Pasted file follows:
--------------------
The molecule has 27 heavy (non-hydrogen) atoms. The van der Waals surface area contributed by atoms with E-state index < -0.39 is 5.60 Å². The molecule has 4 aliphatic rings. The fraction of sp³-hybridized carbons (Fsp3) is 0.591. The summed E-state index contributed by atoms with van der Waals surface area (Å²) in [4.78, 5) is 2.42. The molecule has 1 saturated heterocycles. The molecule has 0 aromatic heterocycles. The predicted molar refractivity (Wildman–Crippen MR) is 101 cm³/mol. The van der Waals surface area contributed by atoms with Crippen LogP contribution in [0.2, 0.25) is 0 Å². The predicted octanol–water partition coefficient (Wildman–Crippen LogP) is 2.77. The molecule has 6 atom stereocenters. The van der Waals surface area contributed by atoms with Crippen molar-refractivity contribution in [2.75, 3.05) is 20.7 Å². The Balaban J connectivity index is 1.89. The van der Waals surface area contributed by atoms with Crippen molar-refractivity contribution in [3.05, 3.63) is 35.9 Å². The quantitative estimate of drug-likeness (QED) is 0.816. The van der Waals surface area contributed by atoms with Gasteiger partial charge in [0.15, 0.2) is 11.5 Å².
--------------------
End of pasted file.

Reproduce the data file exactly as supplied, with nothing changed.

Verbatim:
The molecule has 27 heavy (non-hydrogen) atoms. The van der Waals surface area contributed by atoms with E-state index < -0.39 is 5.60 Å². The molecule has 4 aliphatic rings. The fraction of sp³-hybridized carbons (Fsp3) is 0.591. The summed E-state index contributed by atoms with van der Waals surface area (Å²) in [4.78, 5) is 2.42. The molecule has 1 saturated heterocycles. The molecule has 0 aromatic heterocycles. The predicted molar refractivity (Wildman–Crippen MR) is 101 cm³/mol. The van der Waals surface area contributed by atoms with Crippen LogP contribution in [0.2, 0.25) is 0 Å². The predicted octanol–water partition coefficient (Wildman–Crippen LogP) is 2.77. The molecule has 6 atom stereocenters. The van der Waals surface area contributed by atoms with Crippen molar-refractivity contribution in [2.75, 3.05) is 20.7 Å². The Balaban J connectivity index is 1.89. The van der Waals surface area contributed by atoms with Crippen molar-refractivity contribution in [3.05, 3.63) is 35.9 Å². The quantitative estimate of drug-likeness (QED) is 0.816. The van der Waals surface area contributed by atoms with Gasteiger partial charge in [0.15, 0.2) is 11.5 Å².